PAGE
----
Army Closing 10 WTUs But Three Locations in Texas Will Stay Open - NBC 5 Dallas-Fort Worth
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Army Closing 10 WTUs But Three Locations in Texas Will Stay Open

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    The Army plans to close 10 Warrior Transition Units (WTUs) by next summer, but three locations in Texas will stay open. A nine-month long investigation by NBC 5 Investigates and The Dallas Morning News found those units have generated hundreds of complaints from injured soldiers who say unit commanders treated them badly. (Published Wednesday, April 22, 2015)

    The Army plans to close 10 Warrior Transition Units (WTUs) by next summer, but three locations in Texas will stay open.

    A nine-month long investigation by NBC 5 Investigates and The Dallas Morning News found those units have generated hundreds of complaints from injured soldiers who say unit commanders treated them badly.

    The WTUs scheduled to close by August 2016 include those at Fort Gordon, Georgia; Fort Knox, Kentucky; Joint Base Langley-Eustis, Virginia; Fort Leonard Wood, Missouri; Fort Sill, Oklahoma; Fort Polk, Louisiana; Fort Wainwright, Arkansas; Joint Base Elmendorf-Richardson, Arkansas; Fort Meade, Maryland; and Naval Medical Center, San Diego, California.
    Photo credit: NBC 5 News

    WTUs were created after the 2007 scandal at Walter Reed Medical Center. Injured soldiers needing long term care live and work at WTUs while receiving medical treatment until they are either able to return to their unit or transition out of the Army.

    The Army says it doesn’t need as many WTUs today because the number of soldiers needing care has declined rapidly over the last year.

    NBC 5 Investigates and The Dallas Morning News first reported that soldiers at WTUs have made more than 1,100 complaints about mistreatment, abuse and lack of care from their commanders at 25 WTUs in the U.S. and Europe over the last five years.

    Some of those complaints detail disrespect and harassment of wounded soldiers by commanders, apparently using drill sergeant style tactics to motivate injured troops, many suffering from post-traumatic stress disorder (PTSD).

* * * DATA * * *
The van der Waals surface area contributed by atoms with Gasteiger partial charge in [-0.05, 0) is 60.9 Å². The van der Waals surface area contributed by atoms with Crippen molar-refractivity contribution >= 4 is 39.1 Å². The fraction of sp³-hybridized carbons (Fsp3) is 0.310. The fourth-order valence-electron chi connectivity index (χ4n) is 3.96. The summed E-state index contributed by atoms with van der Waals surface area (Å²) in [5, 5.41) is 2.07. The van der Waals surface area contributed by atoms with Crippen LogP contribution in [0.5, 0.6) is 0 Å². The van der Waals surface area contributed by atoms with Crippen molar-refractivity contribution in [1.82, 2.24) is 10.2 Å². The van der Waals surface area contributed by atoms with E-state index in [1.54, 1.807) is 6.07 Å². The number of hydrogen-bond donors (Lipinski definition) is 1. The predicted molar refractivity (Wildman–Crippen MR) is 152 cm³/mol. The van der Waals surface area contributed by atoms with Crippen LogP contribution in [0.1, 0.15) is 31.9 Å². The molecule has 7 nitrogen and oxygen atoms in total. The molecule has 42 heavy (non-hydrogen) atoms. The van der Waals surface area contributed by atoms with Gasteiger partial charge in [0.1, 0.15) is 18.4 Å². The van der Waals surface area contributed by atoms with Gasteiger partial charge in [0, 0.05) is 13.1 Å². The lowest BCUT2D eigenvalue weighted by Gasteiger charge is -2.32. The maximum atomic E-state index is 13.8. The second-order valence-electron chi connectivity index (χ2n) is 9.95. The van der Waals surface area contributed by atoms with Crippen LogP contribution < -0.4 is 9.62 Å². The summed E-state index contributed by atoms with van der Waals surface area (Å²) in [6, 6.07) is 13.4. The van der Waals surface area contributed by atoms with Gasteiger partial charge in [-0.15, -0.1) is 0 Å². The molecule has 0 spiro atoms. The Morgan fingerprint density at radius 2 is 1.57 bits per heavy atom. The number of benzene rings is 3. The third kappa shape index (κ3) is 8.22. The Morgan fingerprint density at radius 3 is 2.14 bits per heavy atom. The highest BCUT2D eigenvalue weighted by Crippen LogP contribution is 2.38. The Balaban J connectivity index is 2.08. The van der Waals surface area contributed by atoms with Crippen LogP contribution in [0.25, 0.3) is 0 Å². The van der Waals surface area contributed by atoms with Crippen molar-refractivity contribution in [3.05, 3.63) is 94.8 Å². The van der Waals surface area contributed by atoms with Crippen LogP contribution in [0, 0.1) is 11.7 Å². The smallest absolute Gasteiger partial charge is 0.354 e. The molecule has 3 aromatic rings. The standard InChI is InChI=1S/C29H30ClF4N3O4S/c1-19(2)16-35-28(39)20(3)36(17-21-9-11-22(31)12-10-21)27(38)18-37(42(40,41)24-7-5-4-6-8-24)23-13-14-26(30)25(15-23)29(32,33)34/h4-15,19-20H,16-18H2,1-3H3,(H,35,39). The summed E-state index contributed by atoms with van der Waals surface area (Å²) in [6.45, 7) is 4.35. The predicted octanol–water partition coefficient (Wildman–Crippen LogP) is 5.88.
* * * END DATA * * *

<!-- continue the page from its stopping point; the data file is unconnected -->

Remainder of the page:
Fort Hood and Fort Bliss in Texas were among those with the most complaints.

    Having fewer units across the country may make the program easier to manage. In a report last year, the Department of Defense Inspector General found the Army has at times struggled to select and train WTU staff geared for the challenging mission of supporting soldiers with complex medical and mental health needs.

    In an interview with Army Times, which first reported the new WTU closures, Army Col. Chris Toner, who oversees the program, talked about the NBC 5 Investigates and Dallas Morning News reports.

    The Army Times reported, “[Toner] also said that he tells commanders to Google the Fort Hood Scandal news stories. He instructs them to ignore any impulse to push back, and instead assume the reports of abuse are accurate. 'Make sure it doesn’t happen in your formation,' [Toner] said he tells [the commanders].”

    The Army said it has no tolerance for harassment or abuse of the injured.

    Since NBC 5 Investigates and The Dallas Morning News first broke this story last fall, the Army ordered new mandatory training for WTU staff focused on how to better treat wounded soldiers with dignity and respect. The Army has also launched an investigation at Fort Hood looking into claims of mistreatment there.

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